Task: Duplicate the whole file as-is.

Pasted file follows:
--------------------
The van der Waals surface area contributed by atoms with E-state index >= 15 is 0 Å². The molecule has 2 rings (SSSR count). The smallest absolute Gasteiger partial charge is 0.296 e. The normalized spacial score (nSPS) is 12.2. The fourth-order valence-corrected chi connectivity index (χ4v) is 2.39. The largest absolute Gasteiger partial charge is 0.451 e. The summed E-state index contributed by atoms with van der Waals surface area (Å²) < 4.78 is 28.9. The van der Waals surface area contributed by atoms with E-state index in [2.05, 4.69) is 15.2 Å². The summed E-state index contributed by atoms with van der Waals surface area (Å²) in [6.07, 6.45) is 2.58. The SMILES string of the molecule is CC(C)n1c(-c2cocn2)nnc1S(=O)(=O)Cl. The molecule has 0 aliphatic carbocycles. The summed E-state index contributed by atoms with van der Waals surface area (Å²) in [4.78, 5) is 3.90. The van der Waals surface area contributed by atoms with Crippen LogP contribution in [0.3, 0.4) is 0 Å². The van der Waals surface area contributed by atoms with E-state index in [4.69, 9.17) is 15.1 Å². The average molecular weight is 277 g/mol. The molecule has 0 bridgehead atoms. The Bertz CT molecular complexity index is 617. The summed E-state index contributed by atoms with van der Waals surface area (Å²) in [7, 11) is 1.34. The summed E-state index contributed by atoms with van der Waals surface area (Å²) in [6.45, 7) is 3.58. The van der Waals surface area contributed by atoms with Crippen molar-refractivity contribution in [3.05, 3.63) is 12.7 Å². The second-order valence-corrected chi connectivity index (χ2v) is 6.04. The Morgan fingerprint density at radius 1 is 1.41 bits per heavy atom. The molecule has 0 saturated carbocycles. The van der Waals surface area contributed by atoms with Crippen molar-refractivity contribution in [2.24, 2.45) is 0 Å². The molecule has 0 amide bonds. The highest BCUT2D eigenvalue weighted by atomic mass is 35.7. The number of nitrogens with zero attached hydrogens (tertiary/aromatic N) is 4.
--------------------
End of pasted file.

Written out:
The van der Waals surface area contributed by atoms with E-state index >= 15 is 0 Å². The molecule has 2 rings (SSSR count). The smallest absolute Gasteiger partial charge is 0.296 e. The normalized spacial score (nSPS) is 12.2. The fourth-order valence-corrected chi connectivity index (χ4v) is 2.39. The largest absolute Gasteiger partial charge is 0.451 e. The summed E-state index contributed by atoms with van der Waals surface area (Å²) < 4.78 is 28.9. The van der Waals surface area contributed by atoms with E-state index in [2.05, 4.69) is 15.2 Å². The summed E-state index contributed by atoms with van der Waals surface area (Å²) in [6.07, 6.45) is 2.58. The SMILES string of the molecule is CC(C)n1c(-c2cocn2)nnc1S(=O)(=O)Cl. The molecule has 0 aliphatic carbocycles. The summed E-state index contributed by atoms with van der Waals surface area (Å²) in [4.78, 5) is 3.90. The van der Waals surface area contributed by atoms with Crippen LogP contribution in [0.3, 0.4) is 0 Å². The van der Waals surface area contributed by atoms with E-state index in [4.69, 9.17) is 15.1 Å². The average molecular weight is 277 g/mol. The molecule has 0 bridgehead atoms. The Bertz CT molecular complexity index is 617. The summed E-state index contributed by atoms with van der Waals surface area (Å²) in [7, 11) is 1.34. The summed E-state index contributed by atoms with van der Waals surface area (Å²) in [6.45, 7) is 3.58. The van der Waals surface area contributed by atoms with Crippen molar-refractivity contribution in [3.05, 3.63) is 12.7 Å². The second-order valence-corrected chi connectivity index (χ2v) is 6.04. The Morgan fingerprint density at radius 1 is 1.41 bits per heavy atom. The molecule has 0 saturated carbocycles. The van der Waals surface area contributed by atoms with Crippen molar-refractivity contribution in [2.24, 2.45) is 0 Å². The molecule has 0 amide bonds. The highest BCUT2D eigenvalue weighted by atomic mass is 35.7. The number of nitrogens with zero attached hydrogens (tertiary/aromatic N) is 4.